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## Multivariable calculus

### Course: Multivariable calculus > Unit 4

Lesson 7: Triple integrals# Triple integrals 2

Using a triple integral to find the mass of a volume of variable density. Created by Sal Khan.

## Want to join the conversation?

- Why is the function of x,y,z considered the density? How does the 3 variable function map density?(11 votes)
- He just chose the density function arbitrarily, it could have been any function, but the point is that depending where in the rectangular prism you are the density is always changing. For example at the origin the density is 0 Kg/m^3 meaning it's essentially massless at that point, but if you were to move to far corner it would be f(3,4,2)=3*4*2 = 24Kg/m^3. Remember these densities only hold for that infinitely small region it is necessary to integrate in all three direction to get the total mass of the block. Sal's density function is pretty unrealistic and you would never encounter a block that has no density at one end and a lot at the other, but the idea was to give a simple starter example.(26 votes)

- I don't understand how we can end up with a mass of 72Kg, when we are given only the outer dimensions. Sal states that the cube is "variable density". We are not given any known density values, much less density values that vary from region to region.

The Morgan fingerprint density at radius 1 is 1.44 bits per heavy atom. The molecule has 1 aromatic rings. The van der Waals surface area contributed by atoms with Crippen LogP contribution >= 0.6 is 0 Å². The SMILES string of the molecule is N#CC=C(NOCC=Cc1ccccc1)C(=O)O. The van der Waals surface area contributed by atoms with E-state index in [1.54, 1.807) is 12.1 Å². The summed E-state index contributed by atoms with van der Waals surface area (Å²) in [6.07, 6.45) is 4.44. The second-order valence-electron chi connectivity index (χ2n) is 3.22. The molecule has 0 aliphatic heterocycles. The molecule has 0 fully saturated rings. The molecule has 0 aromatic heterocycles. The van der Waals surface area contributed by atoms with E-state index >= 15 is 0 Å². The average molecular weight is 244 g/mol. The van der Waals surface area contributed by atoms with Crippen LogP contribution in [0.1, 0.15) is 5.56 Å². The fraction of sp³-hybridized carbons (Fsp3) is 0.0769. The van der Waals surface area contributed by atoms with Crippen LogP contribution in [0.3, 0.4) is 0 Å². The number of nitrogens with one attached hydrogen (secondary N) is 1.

How can we derive a specific density of 72Kg?

What am I missing?(5 votes)- When he says "variable density" what that means is that the density is a function d(x, y, z) that changes depending on your position. What that means, is, basically, at each point the density is different, but it is defined.

For example, if density is d(x,y,z) =xyz, then d(1, 1, 1) = 1, d(1, 1, 2) = 2, d(1, 2, 2) = 4, and so on and so forth.

When you take the triple integral, you are basically summing up all of these different values of densities over the three-dimensional region.

Hope that helped!(7 votes)

- Double integrals and triple integrals are used to calculate the volume. right? What is the difference between them then?(6 votes)
- Double integrals will have the height of the function as the integrand.

Triple integrals will have 1 as the integrand, and the first integral you evaluate will give you the height of the function, which becomes the integrand for the remaining double integral.(5 votes)

- So we can find the mass of any cube or block by figuring out the triple integral of xyz (with the correct integral parameters)?(4 votes)
- Extending Jordan's answer:

xyz was a function Sal used purely to show how it works.

Generally, for any three dimensional region of space R, with an arbitrary density function p, the total mass will be the integral of p*dV=p*dxdydz over the entire region R.(7 votes)

- So we used double integrals when we found the volume under a "surface", and now we're use triple integrals in finding the volume of a "solid"? Can you explain to me how the two relate?(4 votes)
- Great question Barisha,

I would also add that the first time you ever learned about integrals it was with one variable. In this case you thought of an integral of a function`f(x)`

as the "area" under the curve. As you point out, a double integral can give us the "volume" under a function`f(x,y)`

. But let's think about a very special case, when`f(x,y)=1`

is the constant function. Then the "volume" under the curve is just the area of the base region, i.e. the area you are integrating over. Similarly, in the one variable case, if you integrate the function`f(x)=1`